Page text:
- Written by Dr. Lori Verderame Dr. Lori Verderame
People love their collections. No matter the type of object — cookie jars, military memorabilia, fine art posters — collectors want to add to an existing collection, display their assembled objects, and learn more about their cherished treasures.
One of the most important and interesting aspects of collecting is preserving art, antiques, and collectibles for the long term. Many collections include family heirlooms or assembled collectibles that will be handed down to younger generations, so preserving a collection is very important.
Here are some key points about how to protect, preserve, and enjoy your collections.
Light is the real problem when it comes to the preservation of paintings and works on paper. UV protection using UV-filtered or opaque materials helps prevent fading and light damage.
One of the best ways to preserve fine art is investing in quality framing. For an oil-on-canvas painting, a frame will protect both the stretcher and the canvas as well as give a finished look to the painting once it is on the wall.
Paintings exist best when kept out of direct sunlight and hung away from elements that may spark temperature and humidity changes, such as heaters, radiators, and air conditioners.
Prints require a different type of protection when it comes to framing and display. Prints and other works on paper — such as antique maps, historic documents, and the like — should be matted and framed under glass using materials that are free of acid.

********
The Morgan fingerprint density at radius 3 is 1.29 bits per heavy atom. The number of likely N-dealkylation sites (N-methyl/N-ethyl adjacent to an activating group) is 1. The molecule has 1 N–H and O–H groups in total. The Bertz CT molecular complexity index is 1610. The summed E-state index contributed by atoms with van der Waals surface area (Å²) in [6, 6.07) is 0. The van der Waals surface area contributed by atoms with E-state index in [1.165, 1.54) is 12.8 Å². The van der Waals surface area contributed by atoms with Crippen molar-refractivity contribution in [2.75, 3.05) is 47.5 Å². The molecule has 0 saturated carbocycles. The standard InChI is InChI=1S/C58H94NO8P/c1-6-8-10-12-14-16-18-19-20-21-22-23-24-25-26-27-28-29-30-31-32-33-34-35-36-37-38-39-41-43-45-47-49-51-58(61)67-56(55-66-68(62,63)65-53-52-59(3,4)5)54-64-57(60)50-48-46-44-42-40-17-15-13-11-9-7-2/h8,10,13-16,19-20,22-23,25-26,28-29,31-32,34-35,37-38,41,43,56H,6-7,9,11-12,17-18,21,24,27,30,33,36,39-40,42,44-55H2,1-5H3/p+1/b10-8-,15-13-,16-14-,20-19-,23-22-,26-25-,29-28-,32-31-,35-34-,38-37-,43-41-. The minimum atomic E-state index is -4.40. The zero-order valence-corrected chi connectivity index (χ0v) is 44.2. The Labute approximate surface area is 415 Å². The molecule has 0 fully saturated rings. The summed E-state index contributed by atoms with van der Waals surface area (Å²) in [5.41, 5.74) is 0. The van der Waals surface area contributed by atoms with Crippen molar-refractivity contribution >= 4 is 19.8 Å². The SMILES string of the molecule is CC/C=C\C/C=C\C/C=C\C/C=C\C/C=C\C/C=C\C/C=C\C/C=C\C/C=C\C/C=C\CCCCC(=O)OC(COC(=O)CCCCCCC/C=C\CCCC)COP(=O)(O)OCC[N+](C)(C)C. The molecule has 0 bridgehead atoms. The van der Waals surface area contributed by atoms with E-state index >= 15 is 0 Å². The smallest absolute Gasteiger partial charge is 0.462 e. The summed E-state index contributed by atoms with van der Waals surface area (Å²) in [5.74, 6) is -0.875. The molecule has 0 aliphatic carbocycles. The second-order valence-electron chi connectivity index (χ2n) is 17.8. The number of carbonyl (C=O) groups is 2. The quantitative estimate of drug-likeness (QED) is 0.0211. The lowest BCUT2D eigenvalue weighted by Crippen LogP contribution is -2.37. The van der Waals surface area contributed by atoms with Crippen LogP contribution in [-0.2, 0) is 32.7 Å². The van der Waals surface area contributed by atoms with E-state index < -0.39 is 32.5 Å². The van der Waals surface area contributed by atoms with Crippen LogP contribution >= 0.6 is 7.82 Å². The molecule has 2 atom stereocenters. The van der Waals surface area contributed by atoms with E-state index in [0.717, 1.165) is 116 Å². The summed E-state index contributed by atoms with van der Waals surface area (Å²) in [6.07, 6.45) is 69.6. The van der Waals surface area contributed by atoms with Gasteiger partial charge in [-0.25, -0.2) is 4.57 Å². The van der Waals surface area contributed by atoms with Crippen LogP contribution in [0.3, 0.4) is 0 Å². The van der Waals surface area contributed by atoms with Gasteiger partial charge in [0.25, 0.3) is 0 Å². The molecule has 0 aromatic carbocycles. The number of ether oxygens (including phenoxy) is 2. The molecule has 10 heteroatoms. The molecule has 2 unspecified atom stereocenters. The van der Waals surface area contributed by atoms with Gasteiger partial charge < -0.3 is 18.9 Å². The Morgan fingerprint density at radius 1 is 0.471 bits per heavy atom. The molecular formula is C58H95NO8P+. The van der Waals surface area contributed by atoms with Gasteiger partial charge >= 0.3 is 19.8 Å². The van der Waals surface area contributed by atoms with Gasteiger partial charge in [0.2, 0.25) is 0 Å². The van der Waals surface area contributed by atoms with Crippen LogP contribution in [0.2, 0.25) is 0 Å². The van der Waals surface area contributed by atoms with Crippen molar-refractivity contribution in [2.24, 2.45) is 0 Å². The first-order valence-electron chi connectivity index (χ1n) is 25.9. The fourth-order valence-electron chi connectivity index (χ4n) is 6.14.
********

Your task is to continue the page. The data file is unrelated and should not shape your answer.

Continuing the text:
Acid-free materials, such as mats and storage boxes, should have a pH level of 7.0 or greater, and the adhesives used in the framing of a fine art print should be pH neutral to protect fragile works on paper.
Some acid-free materials are made free of lignin, which can produce acid and darken paper; this process is known as acid burning or tanning. Avoid acid burning or tanning whenever possible.
Some of the most critical damage that happens to art and antiques happens when objects are stored. Although it is little known, significant damage can occur during storage.
When you first put an antique object away in storage, everything is fine, but over time, changes in temperature and humidity can occur. When no one is looking, other effects may take place that will impact the condition and value of an antique or collection.
It is important to store objects in archival boxes intended for a certain type and size of collectible. Physical support is necessary for fragile objects, and storage containers, such as archival boxes, need to be constructed to stand the test of time.
What you put into a storage box along with an antique, such as acid-free tissue paper, is as important as the storage container.
One size does not fit all when it comes to archival storage.
Large paintings should be stored off the floor, preferably hanging up, even in storage locations. If there is no room for a hanging storage solution, then store large paintings standing upright in a closet or storage area.
While it may seem like a convenient place to store paintings, never lay paintings flat, face up under a bed. This will put stress on the stretchers and the canvas itself.
Smaller paintings may be stored upright, back-to-back and face-to-face, on separated shelves. Use acid-free foam-core dividers to prevent the wire from the back of one painting from scratching the frame or canvas on the front of another painting positioned next to it.
There are specific techniques to protecting art. A good rule of thumb is to handle with care, display works of art away from direct sunlight, and store works in areas where temperature and humidity fluctuations are minimal.
Dr. Lori Verderame is the award-winning Ph.D. antiques appraiser on History channel’s No. 1 hit show about the world’s oldest treasure hunt, The Curse of Oak Island. For more information, visit www.DrLoriV.com and www.YouTube.com/DrLoriV.